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Trading whilst insolvent, wrongful trading and fraudulent trading 

Limited company directors have a legal duty to always do what is in the best interest of the company and its creditors and in the event of the company becoming insolvent, they have a responsibility to keep losses to creditors at a minimum. Continuing to trade while insolvent, which could result in greater losses to creditors, can have serious consequences.

The Insolvency Act section 1986 outlines trading whilst insolvent, wrongful trading and fraudulent trading – all terms determining a state of trading. It is essential that directors are aware of these and manage their companies within the law.

Trading whilst insolvent

Because there are different ways of identifying if a company is insolvent, often limited companies may find themselves trading whilst insolvent.

If a company is balance sheet insolvent, it means that the company’s liabilities exceed the value of its assets. For new limited companies, or companies that have a small asset base and perhaps depend on borrowing, they can be trading while insolvent for years without any consequence, as the company is working and functioning. Some companies may also find themselves insolvent on a regular basis. Depending on how your cash flow works and how your incoming and outgoing payments work, you could be balance sheet insolvent regularly but able to function and trade efficiently.

Another indication of insolvency is where a company cannot meet its liabilities as they fall due – cash flow insolvent.

If you are a director and know your company is trading whilst insolvent and it is not a situation where the business can continue or recover, you then begin to run into wrongful trading, where the consequences can be severe.

Find out more details on trading whilst insolvent

trading whilst insolvent

Wrongful trading

Wrongful trading is a serious situation which can result in severe repercussions for company directors. Wrongful trading occurs when directors choose to continue trading, despite being knowingly insolvent, or when they should have known they are insolvent, with no chance of recovery.

If directors continue to trade their company, which results in the position of creditors worsening, they could lose the protection of limited liability. This is known as wrongful trading, which is a civil offence and in addition to directors potentially being held personally liable for company debts they could also be banned from being a director for up to 15 years.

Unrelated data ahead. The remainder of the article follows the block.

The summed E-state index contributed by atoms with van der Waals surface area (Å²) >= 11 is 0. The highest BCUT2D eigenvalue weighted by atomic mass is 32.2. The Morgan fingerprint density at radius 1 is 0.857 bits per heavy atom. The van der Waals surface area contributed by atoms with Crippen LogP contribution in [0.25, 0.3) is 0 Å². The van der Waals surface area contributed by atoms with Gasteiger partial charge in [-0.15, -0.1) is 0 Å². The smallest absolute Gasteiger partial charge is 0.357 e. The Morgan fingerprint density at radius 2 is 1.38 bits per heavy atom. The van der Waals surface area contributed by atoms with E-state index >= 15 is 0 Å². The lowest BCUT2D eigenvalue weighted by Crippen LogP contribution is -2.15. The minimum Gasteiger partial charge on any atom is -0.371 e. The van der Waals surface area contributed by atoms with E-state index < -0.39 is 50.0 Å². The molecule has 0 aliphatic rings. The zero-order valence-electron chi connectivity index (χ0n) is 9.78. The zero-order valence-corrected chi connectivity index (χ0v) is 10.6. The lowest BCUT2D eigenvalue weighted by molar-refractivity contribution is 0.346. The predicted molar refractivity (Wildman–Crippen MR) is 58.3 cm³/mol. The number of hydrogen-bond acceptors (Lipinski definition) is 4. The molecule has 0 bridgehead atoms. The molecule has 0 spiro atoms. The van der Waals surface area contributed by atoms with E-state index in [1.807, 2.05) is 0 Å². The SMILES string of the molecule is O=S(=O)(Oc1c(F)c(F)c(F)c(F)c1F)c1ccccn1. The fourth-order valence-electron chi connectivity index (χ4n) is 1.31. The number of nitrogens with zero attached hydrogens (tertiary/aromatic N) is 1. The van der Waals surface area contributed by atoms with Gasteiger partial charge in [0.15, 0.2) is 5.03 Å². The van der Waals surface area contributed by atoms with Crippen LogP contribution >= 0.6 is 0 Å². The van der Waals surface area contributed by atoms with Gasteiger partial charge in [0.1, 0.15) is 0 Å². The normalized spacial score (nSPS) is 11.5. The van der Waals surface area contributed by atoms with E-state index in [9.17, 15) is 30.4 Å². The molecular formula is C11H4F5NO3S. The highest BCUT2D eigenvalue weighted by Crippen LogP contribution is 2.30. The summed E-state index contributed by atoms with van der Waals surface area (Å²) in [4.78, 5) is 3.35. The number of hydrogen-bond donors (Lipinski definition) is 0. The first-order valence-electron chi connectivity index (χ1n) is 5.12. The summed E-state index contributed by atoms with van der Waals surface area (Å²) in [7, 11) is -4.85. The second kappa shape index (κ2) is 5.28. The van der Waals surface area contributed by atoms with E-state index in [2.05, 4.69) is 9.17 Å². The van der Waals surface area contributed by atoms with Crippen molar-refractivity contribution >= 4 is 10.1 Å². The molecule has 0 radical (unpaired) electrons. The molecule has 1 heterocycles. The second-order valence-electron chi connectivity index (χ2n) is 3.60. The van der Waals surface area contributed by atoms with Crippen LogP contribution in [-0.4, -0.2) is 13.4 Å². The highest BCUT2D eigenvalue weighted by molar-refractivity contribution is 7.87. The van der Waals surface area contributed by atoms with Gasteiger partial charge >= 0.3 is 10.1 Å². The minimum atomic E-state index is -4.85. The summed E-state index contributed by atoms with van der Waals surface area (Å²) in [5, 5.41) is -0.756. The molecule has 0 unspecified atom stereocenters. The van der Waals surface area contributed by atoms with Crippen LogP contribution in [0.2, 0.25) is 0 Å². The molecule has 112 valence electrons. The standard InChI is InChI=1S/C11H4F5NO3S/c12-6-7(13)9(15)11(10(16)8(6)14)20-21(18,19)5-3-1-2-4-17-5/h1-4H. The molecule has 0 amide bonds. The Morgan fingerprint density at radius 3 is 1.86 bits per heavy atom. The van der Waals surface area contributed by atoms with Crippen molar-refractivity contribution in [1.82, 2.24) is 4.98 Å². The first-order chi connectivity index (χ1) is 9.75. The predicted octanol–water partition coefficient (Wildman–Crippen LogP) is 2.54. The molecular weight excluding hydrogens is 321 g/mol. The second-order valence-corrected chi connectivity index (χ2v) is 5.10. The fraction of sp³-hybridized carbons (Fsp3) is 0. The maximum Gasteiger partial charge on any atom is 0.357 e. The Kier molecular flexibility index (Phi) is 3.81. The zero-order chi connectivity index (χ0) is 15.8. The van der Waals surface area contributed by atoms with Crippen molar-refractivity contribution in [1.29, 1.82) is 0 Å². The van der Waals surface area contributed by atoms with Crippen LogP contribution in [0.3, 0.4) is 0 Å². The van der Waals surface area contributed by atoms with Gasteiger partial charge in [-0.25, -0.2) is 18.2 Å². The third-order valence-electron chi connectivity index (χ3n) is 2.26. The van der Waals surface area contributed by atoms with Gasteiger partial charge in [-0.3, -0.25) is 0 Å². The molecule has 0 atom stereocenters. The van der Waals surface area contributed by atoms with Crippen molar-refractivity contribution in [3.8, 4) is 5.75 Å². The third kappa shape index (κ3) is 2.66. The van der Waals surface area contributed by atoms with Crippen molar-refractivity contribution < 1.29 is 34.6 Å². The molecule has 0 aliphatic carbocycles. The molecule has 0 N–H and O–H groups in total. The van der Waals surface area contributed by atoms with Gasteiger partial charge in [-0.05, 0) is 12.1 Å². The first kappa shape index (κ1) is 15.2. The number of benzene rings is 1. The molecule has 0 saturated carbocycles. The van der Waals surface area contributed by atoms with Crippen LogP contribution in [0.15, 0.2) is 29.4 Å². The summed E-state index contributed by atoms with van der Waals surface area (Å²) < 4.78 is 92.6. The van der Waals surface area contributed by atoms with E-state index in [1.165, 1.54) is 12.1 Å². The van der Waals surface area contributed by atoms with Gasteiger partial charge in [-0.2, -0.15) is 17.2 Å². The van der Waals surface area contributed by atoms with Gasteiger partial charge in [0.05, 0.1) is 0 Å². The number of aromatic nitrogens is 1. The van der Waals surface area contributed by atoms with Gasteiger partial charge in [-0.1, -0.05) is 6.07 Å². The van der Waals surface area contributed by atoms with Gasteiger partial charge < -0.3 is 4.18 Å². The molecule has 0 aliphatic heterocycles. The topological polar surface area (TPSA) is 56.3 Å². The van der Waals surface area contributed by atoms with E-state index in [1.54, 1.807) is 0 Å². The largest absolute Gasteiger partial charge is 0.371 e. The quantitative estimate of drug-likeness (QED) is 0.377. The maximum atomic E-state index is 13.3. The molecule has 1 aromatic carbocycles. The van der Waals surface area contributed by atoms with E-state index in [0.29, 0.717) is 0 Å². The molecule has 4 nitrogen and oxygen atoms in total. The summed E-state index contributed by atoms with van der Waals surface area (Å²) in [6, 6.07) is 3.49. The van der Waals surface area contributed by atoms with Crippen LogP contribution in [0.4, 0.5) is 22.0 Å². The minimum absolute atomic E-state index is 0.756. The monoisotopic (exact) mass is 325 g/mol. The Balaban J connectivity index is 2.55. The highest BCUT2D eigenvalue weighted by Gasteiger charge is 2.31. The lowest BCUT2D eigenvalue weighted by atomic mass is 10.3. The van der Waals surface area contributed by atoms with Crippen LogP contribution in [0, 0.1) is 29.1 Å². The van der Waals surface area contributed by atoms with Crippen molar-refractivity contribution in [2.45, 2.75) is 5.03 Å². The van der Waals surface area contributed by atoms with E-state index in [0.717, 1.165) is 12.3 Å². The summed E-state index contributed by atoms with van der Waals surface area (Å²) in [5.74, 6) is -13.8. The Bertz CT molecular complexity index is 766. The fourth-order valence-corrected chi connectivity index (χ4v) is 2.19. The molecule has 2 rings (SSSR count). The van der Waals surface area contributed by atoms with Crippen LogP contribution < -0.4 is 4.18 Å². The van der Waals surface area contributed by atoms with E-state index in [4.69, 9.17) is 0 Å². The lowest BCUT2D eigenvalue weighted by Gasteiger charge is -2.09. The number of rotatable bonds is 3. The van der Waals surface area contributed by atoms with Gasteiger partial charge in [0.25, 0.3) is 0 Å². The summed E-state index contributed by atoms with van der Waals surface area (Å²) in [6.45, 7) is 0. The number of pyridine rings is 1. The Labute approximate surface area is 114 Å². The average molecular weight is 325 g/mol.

Find out more what causes wrongful trading

Fraudulent trading

A company trading fraudulently is doing so to deceive and defraud creditors and customers. A director managing a company to purposefully take credit from suppliers and customers knowing that they will not be repaid commits a criminal offence and directors can be punished with steep fines and could even face prison time depending on the severity of the fraud. They could also be held personally liable for company debts and be banned from being a director for up to 15 years.

Find out exactly what’s classed as fraudulent trading

In summary

Wrongful trading and fraudulent trading are serious issues which must be taken seriously. Although some businesses can successfully trade while technically insolvent, this can quickly become wrongful trading and could even lead to fraudulent trading.

How we can help

If you are a director and are worried that you are trading whilst insolvent, or you believe you could be accused of wrongful trading or fraudulent trading, it’s vital to seek advice as quickly as possible. Contact us without delay – we can let you know where you stand, and what steps you need to take to ensure you stay on the right side of the law.

Beverley Horton Christopher Callaghan Stephen Hall

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